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October 1999

John Adams PACKS it in

John Adams. (Photo by Carlye Calvin.)

"It's like going from a horse and buggy to a new Lexus," says John Adams about the changes he's seen during his 29 years in SCD. John, who came here as a student assistant in 1970, retired as a software engineer on 30 September.

A native of Wyoming, John arrived in Boulder in 1967 to work on a Ph.D. in mathematics at CU. He had never heard of NCAR. "I remember seeing this pink palace up in the clouds and not knowing what it was," he says. Then a couple of his fellow graduate students got jobs here, and he applied too. "I remember long hours at the keypunch and lumbering around with heavy card decks," John says about those early years. "Our supercomputer--a CDC 6600--had only 64,000 words of memory. Quite a gap between that and what we have now."

At NCAR, John became an associate scientist and software engineer, developing several software packages over the years. He explains the rationale of a software package this way: "It's a kind of black box. You plug your equations in and the answer comes out; you don't have to do much coding yourself." His brainchildren include MUDPACK, which uses multigrid techniques to solve elliptic partial differential equations, a type of mathematics used in big numerical models. John and Paul Swarztrauber recently developed SPHEREPACK, a collection of programs that facilitate computer modeling of geophysical processes. John also developed part of FISHPACK, with Paul and Roland Sweet, and several other black-box codes. The software packages have been downloaded off the Web by researchers from all over the world, including many working in fields unrelated to the atmospheric sciences. "I get nice thank-you notes from people who used [the software] to solve some problem that I don't understand at all. It's very gratifying. Elliptic equations seem to pop up all over the place."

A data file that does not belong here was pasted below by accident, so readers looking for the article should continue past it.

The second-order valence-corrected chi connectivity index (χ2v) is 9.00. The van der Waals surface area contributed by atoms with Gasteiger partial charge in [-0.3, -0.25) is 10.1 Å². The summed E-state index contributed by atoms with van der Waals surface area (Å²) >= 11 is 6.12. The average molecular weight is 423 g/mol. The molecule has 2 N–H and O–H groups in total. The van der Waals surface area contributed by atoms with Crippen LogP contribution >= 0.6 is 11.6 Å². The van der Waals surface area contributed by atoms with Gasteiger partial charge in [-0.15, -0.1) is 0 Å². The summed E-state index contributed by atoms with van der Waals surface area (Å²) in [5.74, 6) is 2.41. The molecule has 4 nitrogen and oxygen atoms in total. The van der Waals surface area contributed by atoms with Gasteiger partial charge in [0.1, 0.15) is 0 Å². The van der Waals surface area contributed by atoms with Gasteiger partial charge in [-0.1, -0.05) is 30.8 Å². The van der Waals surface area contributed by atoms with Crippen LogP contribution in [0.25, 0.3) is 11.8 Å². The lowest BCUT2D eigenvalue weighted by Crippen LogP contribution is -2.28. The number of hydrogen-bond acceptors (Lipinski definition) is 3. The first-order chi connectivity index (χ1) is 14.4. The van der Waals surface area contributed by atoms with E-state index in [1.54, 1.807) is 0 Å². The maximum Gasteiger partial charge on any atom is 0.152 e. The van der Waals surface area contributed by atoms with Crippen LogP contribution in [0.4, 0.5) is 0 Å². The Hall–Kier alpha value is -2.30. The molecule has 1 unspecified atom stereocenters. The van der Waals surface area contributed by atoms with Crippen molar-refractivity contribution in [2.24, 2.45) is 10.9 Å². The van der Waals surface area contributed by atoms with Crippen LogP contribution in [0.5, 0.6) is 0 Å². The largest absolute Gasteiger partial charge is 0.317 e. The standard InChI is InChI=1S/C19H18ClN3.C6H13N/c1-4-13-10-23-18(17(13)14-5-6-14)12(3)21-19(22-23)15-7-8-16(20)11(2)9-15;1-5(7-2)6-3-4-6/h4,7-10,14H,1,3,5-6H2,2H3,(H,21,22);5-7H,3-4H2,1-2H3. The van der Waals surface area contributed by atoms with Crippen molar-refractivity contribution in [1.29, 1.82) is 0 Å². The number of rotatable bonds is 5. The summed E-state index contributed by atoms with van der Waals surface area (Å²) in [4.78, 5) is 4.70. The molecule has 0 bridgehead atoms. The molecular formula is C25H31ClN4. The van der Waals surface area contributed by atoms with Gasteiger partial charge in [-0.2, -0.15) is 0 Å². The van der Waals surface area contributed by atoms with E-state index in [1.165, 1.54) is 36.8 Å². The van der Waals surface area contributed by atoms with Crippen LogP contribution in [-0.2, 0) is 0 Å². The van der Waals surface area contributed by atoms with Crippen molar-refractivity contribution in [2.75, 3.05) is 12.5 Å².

Until recently, John also administered the process of allocating time on NCAR's supercomputers to users from the university community, first with Cicely Ridley but alone since the late 1980s. "I had a big reviewer data base of experts all over the country in the 30 areas of atmospheric science defined by NCAR. It was kind of like being the editor of a journal." Today the allocation process has been simplified and automated, and Web-based applications added.

The most outstanding thing about NCAR, John says, is the people. "This sounds like a cliché, but it's a true cliché," he adds. "Jeanne Adams--no relation--hired me as a student assistant in 1970 and forgave me repeatedly for opening her paycheck; we are both J.C. Adams. Professionally, I am especially indebted to John Gary, a wonderful applied mathematician. He paved the path that allowed me to learn a lot of the numerical skills which made me more useful at NCAR. Working with Paul Swarztrauber through the years has been delightful, and Cicely Ridley was wonderful. I have special warm spots in my heart for Dick Valent and Fred Clare, whom I have known since graduate school at CU, and many other people, some still here and some gone."

At a youthful 57, John might seem a bit underaged for retirement, but that's the way he wants it. "I had always intended to retire at [about] 55, while I am still young enough and healthy enough to enjoy an active lifestyle," he says. He and his wife have planned cycling trips in Utah, Arizona, and New Zealand, as well as a nonbike trip to Cambridge, England. He also expects to ski, climb more of Colorado's fourteeners, scuba dive, fly fish, and possibly learn classical guitar. He'll be keeping his hand in the software world, possibly teaching math courses and doing part-time work, and he'll continue to maintain and support the NCAR software he developed for at least the next year. "I've bought a fairly powerful Micron Tech home PC and will spend time learning how to use it. I've been spoiled at NCAR with Sun workstations, UNIX operating systems, and access to supercomputers; the world of home PCs and Microsoft will require some adjustment.

"I could say I'll miss all the friendships developed over the years," says John, "but I won't, because I will still be around. I will miss the day-to-day contact with NCAR people and the steady dose of good humor and stimulating conversation that comes with it. From my perspective, NCAR has been a very benevolent and generous institution to work for. I feel blessed to have worked so long at such a beautiful place."


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